Adele Morris, Special Advisor, US State Department, presented a national perspective on the LULUCF long-term approach and phase-in for the first commitment period. She suggested LULUCF objectives should include: linking Article 3.3 as a package with Article 3.4; incorporating a long-term system; assisting Parties to meet Kyoto targets cost-effectively; and considering a phase-in approach to address first commitment period issues. She proposed moving toward a system of complete greenhouse gas accounting on all managed lands and emphasized that Article 3.4 activities should be broadly defined and take a comprehensive approach. She suggested a phase-in option to full accounting for the first commitment period, including: adjusting assigned amounts by including only net removals over a certain threshold; and applying a discount rate. She recommended consideration of incentives and ancillary environmental effects in domestic implementation and land conversion accounting.

Konrad Tomaszewski, General Director of State Forests for Poland, discussed the role of the state’s involvement in and ownership of forested areas in addressing climate change concerns. He outlined Poland’s forestry management legislation, principles and activities. He concluded that government involvement in forest management has played a significant role in enhancing carbon storage, such as through development of an effective forest fire protection system and strong afforestation programme.

Lorenzo Ciccarese, Senior Researcher on Climate and Forestry for Italy’s National Environmental Protection Agency, made a presentation on Italy’s national experience relevant to Article 3.4, including identification and estimation of relevant changes in the carbon budget. He described work on estimating changes in carbon storage, and outlined relevant policies, including: emissions avoidance activities; soil carbon conservation; forest conservation; and forest management and silviculture techniques.

NGO presentation: Stephan Singer, Head of WWF’s European Climate and Energy Policy Office, made a presentation on Article 3.4 activities and repercussions on the integrity of the Protocol. He said Parties should agree to: prohibit projects and credits without agreed inventories and independent monitoring; address leakage and permanence concerns; and exclude commercial forestry and business-as-usual projects. He expressed concern that industrialized countries might attempt to negotiate an agreement at COP-6 that would effectively allow CO2 emissions to increase by 25-50%. He drew attention to a report on technical and additional potentials for activities under Article 3.4 relating to cropland, rangeland and forest management sequestration, which concluded that Article 3.4 activities could create significant new entitlements for countries with large landmasses, as well as the potential for serious loopholes.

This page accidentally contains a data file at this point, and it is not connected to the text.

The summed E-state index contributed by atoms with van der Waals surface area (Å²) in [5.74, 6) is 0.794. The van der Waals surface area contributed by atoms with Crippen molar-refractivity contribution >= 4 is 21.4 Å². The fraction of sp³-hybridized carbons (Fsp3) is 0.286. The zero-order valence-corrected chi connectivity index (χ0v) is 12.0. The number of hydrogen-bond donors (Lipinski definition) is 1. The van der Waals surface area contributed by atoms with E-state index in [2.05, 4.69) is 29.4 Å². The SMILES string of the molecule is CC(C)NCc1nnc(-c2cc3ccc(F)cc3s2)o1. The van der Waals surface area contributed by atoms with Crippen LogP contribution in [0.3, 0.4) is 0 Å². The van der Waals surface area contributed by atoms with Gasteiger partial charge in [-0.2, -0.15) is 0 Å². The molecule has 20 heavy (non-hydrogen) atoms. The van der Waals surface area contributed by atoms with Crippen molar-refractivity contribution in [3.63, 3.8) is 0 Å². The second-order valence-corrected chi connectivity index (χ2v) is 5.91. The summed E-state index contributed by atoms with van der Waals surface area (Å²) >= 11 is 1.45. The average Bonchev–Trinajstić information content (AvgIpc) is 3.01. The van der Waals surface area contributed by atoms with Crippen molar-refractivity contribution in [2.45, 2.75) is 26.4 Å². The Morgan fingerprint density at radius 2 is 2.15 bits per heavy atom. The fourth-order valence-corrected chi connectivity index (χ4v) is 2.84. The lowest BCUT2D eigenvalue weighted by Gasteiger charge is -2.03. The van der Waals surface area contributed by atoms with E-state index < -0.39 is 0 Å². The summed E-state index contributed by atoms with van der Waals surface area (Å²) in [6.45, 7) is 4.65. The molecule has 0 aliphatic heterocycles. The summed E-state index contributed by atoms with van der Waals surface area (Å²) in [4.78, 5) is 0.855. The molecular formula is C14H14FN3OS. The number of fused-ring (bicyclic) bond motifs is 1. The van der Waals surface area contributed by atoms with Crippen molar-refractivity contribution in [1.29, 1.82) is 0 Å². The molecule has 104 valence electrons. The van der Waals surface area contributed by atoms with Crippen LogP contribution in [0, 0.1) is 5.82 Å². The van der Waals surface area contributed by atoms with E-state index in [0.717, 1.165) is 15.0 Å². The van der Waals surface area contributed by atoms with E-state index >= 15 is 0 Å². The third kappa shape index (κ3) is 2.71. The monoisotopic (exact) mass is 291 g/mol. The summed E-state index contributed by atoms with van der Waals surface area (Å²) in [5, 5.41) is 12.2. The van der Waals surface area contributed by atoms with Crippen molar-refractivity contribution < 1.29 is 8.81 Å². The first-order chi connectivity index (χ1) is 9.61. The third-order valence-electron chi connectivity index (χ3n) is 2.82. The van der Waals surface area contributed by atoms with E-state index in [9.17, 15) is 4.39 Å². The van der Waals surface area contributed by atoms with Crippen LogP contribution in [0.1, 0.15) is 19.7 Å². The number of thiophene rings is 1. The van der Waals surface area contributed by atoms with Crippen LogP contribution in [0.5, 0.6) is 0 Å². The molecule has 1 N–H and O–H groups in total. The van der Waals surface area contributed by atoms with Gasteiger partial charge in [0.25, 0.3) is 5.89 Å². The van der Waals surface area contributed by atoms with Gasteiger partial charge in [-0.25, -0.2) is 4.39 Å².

Question-and-answer session: In the ensuing question-and-answer session, a number of participants asked Adele Morris for additional information on the US position. On thresholds, Morris said an option for the phase-in proposal during the first commitment period was to adjust assigned amounts by including only net removals over a set threshold. She suggested that this threshold could vary by Party to fit their specific circumstances. In response to questions from JAPAN and FRANCE on the idea of discount rates, Morris said this related to the phase-in proposal, and would involve straightforward percentage discounts for particular accounts – for instance, forest management accounts – before adjusting assigned amounts. AOSIS expressed concern over the degree to which the US position was additional to the business-as-usual scenario.

Several questions were asked relating to the WWF’s presentation. In response to a query relating to sinks and the CDM, Stephan Singer said a key concern was that domestic action should not be undermined as the primary tool in meeting Protocol commitments.

DISCUSSION: Following these presentations and question-and-answer sessions, delegates discussed key issues relating to Article 3.4. On activities under Article 3.4, POLAND said a wide range of activities should be promoted through the framework of sustainable forest management. FINLAND emphasized the role of biofuels, and called for national circumstances to be considered when deciding on additional activities. CANADA supported the inclusion of cropland and grassland management and agro-forestry. UGANDA stressed that credits not be awarded for business-as-usual.

On the timing of including activities, GERMANY, supported by the NETHERLANDS, underscored concerns regarding the scale, uncertainty and risks related to sinks, and highlighted that activities not be included under Article 3.4 during the first commitment period unless these concerns can be addressed. He suggested a pilot project period for activities under Article 3.4 to gain a better understanding of them. AOSIS recommended Article 3.3 as a key pilot phase in the first commitment period.